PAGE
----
There Is and There Is Not

Obesity Paradox: Three Examples

An obesity paradox is like catnip for the media — unfortunately. And so various forms of obesity paradox have been in the news lately. Here are three examples getting a lot of attention.

  1. Diabetes Obesity Paradox. A study in the New England Journal of Medicine this week debunked the notion that people with excess weight and type 2 diabetes might have a survival advantage. They don’t. Said the research team, “We found no evidence of lower mortality among patients with diabetes who were overweight or obese at diagnosis, as compared with their normal-weight counterparts, or of an obesity paradox.” Prior studies were inadequately controlled for smoking, chronic diseases, and frailty.
  2. Obesity Mortality Paradox. The mortality associated with obesity has been hotly debated in popular media, using fragmentary reporting of scientific publications. The latest reports come from the American Journal of Public Health and the American Journal of Epidemiology, both affirming a substantial cost in mortality risk for obesity. Those who wish to keep contrary thinking alive will point to data from people with excess weight, but not obesity, showing no excess mortality risk in this group. Though epidemiologists continue to debate that particular point, the harmful health effects of obesity are indisputable.
  3. Cardiovascular Disease Obesity Paradox. More than a decade ago, Luis Gruberg coined the phrase “obesity paradox” to describe lower mortality in coronary interventions for people with higher BMIs. This observation spawned a series of obesity paradox observations in cardiovascular disease. The puzzle cleared up with subsequent research that showed cardiorespiratory fitness was an important predictor of mortality, perhaps more so than obesity alone. But arguments that obesity might not be a problem in cardiovascular disease are specious.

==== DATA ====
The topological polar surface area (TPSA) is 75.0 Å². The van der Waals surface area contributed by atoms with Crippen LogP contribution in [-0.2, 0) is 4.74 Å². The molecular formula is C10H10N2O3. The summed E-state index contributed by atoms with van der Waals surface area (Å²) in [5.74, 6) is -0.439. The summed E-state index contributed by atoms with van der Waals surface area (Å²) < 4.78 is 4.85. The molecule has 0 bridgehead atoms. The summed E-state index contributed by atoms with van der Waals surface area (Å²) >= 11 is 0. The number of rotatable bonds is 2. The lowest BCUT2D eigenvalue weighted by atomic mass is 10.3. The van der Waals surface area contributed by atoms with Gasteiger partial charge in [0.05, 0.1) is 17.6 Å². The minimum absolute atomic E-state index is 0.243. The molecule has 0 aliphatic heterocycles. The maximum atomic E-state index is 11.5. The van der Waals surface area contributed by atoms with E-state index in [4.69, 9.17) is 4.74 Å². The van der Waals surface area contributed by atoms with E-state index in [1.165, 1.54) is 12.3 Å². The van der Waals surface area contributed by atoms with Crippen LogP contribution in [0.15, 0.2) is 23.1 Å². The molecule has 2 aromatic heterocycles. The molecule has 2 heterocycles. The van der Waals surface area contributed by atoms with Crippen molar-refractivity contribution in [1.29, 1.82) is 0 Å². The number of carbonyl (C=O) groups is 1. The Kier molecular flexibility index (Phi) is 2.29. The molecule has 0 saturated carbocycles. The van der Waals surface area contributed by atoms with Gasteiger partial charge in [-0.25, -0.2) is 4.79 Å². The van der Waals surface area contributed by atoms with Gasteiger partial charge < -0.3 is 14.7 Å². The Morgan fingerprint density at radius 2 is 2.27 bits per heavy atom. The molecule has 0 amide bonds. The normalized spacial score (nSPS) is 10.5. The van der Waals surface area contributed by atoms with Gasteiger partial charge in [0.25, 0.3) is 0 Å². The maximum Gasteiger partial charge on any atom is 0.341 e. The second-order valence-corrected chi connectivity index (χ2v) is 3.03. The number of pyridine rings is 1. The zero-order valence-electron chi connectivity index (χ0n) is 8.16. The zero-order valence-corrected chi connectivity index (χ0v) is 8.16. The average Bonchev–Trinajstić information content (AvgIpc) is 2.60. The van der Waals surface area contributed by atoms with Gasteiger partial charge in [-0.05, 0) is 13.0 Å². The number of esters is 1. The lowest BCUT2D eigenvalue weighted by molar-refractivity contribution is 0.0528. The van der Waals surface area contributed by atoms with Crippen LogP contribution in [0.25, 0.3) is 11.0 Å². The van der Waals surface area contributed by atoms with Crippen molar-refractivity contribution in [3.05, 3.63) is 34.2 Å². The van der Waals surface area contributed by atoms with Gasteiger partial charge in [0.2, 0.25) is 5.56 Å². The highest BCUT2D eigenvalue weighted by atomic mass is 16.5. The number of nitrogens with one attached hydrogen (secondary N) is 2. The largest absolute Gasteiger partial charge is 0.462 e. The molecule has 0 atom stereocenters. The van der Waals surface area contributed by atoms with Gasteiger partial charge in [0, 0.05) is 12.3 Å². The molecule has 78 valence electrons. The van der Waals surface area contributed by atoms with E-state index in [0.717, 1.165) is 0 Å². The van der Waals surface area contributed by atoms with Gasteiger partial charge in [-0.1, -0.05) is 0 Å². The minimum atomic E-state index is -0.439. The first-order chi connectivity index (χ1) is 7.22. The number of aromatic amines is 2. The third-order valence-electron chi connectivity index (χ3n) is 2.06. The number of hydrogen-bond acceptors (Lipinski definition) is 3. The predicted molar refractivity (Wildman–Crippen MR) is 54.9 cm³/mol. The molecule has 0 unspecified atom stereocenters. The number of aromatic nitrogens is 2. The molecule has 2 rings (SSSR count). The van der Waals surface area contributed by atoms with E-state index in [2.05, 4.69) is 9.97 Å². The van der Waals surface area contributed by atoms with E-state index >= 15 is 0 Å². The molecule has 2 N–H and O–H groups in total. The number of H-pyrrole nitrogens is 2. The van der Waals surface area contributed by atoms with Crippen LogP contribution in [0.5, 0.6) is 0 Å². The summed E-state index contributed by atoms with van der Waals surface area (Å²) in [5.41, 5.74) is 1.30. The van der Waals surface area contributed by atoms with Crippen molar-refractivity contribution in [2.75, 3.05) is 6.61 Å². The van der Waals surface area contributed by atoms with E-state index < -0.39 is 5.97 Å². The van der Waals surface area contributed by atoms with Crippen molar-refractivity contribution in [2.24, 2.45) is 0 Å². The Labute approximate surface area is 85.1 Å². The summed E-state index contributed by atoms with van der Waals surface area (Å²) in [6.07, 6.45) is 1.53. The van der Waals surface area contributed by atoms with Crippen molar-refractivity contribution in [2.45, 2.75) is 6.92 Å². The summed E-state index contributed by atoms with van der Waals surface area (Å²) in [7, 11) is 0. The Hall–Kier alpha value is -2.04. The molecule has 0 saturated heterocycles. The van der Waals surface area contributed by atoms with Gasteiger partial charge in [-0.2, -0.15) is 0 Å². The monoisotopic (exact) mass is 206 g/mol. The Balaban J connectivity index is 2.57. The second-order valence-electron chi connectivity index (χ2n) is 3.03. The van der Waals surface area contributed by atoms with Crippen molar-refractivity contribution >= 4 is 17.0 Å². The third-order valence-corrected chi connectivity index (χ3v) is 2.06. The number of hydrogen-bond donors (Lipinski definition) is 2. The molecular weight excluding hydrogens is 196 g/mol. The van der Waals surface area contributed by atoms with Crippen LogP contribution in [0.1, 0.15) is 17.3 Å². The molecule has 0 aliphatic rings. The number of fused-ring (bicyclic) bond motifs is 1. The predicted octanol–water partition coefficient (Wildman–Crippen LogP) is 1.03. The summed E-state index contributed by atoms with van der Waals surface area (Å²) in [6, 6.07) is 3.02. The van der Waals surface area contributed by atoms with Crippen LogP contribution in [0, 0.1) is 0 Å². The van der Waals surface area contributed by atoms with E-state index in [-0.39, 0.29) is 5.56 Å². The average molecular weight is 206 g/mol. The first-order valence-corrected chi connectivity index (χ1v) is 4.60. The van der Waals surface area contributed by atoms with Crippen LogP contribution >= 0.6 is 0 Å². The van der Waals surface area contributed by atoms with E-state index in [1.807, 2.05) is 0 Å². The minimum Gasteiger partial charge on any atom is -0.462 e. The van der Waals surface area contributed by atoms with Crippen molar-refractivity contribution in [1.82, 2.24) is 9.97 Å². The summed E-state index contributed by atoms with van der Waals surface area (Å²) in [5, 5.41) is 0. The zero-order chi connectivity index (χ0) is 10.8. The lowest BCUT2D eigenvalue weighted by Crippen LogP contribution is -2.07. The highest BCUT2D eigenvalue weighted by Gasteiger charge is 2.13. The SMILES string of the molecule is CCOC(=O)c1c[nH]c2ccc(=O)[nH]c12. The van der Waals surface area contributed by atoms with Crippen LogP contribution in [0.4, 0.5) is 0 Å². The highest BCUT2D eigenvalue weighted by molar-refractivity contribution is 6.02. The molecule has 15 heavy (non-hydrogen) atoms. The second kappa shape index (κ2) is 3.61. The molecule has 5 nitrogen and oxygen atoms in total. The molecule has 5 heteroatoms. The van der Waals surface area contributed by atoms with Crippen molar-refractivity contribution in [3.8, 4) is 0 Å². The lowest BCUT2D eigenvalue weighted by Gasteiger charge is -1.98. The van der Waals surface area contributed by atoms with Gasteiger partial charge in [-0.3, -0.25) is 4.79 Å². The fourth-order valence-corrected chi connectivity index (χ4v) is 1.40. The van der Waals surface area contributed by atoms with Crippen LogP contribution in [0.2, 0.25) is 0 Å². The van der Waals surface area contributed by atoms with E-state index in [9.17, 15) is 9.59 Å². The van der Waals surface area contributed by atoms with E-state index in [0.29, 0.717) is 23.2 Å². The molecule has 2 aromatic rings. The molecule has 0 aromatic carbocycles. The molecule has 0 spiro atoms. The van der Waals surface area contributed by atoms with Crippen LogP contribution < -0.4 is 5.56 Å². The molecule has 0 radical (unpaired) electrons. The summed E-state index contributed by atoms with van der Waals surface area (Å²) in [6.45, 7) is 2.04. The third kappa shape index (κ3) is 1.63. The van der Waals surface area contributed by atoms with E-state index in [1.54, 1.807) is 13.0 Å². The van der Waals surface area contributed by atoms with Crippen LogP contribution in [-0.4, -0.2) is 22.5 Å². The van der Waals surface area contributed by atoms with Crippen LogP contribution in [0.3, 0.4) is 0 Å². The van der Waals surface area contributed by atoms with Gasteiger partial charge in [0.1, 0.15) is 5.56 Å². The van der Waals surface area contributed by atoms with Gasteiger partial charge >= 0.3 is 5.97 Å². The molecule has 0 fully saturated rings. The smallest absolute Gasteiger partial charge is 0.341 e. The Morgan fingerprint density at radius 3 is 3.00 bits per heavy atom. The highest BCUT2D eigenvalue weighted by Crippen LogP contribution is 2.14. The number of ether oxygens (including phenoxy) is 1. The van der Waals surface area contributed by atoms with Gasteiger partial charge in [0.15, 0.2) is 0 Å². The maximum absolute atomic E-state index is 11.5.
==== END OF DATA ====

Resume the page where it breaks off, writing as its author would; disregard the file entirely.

A paradox is “a statement or proposition that, despite sound (or apparently sound) reasoning from acceptable premises, leads to a conclusion that seems senseless, logically unacceptable, or self-contradictory” (Oxford English Dictionary). Often, a paradox is an invalid argument or it’s based on arcane nuances meant to stimulate critical thought. Unfortunately, critical thought seldom shines through in popular media reporting of an obesity paradox. So in the end, the coverage often serves to confuse more than enlighten. Advocates for denying that obesity is a health problem use the confusion to advance their agenda.

Click here to read more about the diabetes obesity paradox in the LA Times, here to read the study in the NEJM, here and here to read two recent studies of obesity and mortality risk, and click here to read a new review of the cardiovascular disease obesity paradox.

There Is and There Is Not, photograph © Hartwig HKD / flickr

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2 Responses to “Obesity Paradox: Three Examples”

  1. January 18, 2014 at 8:36 am, Waning Woman said:

    Keep the articles coming!

  2. January 18, 2014 at 12:14 pm, Ted said:

    Thanks! The feedback helps.